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FHFA Kills Refi Fee Imposed by Trump Administration

refinance mortgage fee

The Federal Housing Finance Agency on Friday reversed a fee imposed on all refinanced loans last year by the since-fired director who led the watchdog agency under former President Donald Trump.

Former FHFA Director Mark Calabria announced the so-called adverse market fee, adding an average $1,400 to the cost of refinancings, three months before last year’s presidential election. The fee was intended to recapitalize Fannie Mae and Freddie Mac as part of their pathway to being reprivatized.

When Calabria announced the new fee, President Joe Biden was leading in the polls and opposed Republican plans for the two mortgage giants. At the end of August, after the mortgage industry pushed back on the new fee, saying they hadn’t been given enough notice to price the cost into refi deals, Calabria agreed to delay implementation of the fee until Dec. 1 – which ended up being a month after the election that put Biden in charge of the fates of Fannie Mae and Freddie Mac, which have been in government conservatorship since 2008.

The FHFA killed the fee “to help families reduce their housing costs,” the agency said in a statement announcing the decision.

About $1.6 trillion of U.S. mortgages were refinanced in 2021’s first and second quarters, a period when consumers were paying the fee that was intended to recapitalize Fannie Mae and Freddie Mac for a re-privatization that, under the Biden administration, is unlikely to happen.

"The COVID-19 pandemic financially exacerbated America's affordable housing crisis,” said FHFA Acting Director Sandra L. Thompson, appointed by Biden three weeks ago to lead the agency after Calabria was fired. “Eliminating the adverse market refinance fee will help families take advantage of the low-rate environment to save more money,"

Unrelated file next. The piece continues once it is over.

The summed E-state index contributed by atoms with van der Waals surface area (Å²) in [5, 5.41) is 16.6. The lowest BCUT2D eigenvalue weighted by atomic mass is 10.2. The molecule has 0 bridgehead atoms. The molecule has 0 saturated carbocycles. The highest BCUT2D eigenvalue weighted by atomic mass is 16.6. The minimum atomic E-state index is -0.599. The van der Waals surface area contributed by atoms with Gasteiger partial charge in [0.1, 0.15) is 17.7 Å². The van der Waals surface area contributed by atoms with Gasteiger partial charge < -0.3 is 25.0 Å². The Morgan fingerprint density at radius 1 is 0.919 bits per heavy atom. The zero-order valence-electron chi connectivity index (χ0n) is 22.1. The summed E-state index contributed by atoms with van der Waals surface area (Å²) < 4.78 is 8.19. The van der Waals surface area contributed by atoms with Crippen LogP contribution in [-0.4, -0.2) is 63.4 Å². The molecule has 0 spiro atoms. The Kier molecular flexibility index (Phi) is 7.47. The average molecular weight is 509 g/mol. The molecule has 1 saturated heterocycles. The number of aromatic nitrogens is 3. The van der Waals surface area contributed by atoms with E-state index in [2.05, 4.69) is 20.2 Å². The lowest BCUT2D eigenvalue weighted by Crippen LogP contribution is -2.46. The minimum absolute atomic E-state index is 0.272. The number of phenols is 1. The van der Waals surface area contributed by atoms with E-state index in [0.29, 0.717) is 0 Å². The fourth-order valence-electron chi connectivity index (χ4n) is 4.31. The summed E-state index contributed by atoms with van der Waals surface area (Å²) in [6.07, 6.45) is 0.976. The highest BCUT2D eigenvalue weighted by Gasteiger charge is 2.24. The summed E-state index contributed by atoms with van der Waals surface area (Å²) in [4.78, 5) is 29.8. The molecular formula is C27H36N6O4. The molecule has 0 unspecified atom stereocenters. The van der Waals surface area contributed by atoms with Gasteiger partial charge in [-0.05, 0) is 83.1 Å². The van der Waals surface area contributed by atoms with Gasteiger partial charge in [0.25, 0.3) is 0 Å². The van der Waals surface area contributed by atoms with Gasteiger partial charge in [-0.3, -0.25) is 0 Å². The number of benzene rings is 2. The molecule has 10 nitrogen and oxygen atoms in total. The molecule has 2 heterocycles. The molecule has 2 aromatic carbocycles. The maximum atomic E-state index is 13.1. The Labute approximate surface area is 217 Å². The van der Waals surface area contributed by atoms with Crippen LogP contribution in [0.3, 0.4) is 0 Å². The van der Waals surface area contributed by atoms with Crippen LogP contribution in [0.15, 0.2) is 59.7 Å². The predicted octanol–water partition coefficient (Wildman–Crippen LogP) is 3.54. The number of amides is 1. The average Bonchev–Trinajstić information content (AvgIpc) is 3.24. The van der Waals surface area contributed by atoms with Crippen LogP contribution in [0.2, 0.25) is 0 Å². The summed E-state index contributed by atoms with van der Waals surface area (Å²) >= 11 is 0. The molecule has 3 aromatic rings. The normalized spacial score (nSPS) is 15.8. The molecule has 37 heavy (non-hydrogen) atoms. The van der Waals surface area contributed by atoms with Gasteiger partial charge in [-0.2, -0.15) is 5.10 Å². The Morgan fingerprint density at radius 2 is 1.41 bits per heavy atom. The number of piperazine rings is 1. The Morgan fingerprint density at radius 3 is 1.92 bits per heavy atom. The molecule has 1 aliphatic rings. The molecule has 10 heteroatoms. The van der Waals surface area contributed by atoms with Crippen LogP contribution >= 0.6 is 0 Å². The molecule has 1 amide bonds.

Canceling the refi fee “furthers FHFA's priority of supporting affordable housing while simultaneously protecting the safety and soundness of the Enterprises,” she said.

Calabria was fired on June 24, the same day the U.S. Supreme Court handed down a decision giving the president the ability to name his own head of the watchdog for Fannie Mae and Freddie Mac, the largest companies in the nation that package mortgages into securities to sell to investors.

About The Author:

Kathleen Howley has more than 20 years of experience reporting on the housing and mortgage markets for Bloomberg, Forbes and HousingWire. She earned the Gerald Loeb Award for Distinguished Business and Financial Journalism in 2008 for coverage of the financial crisis, plus awards from the New York Press Club and National Association of Real Estate Editors. She holds a degree in journalism from the University of Massachusetts, Amherst.

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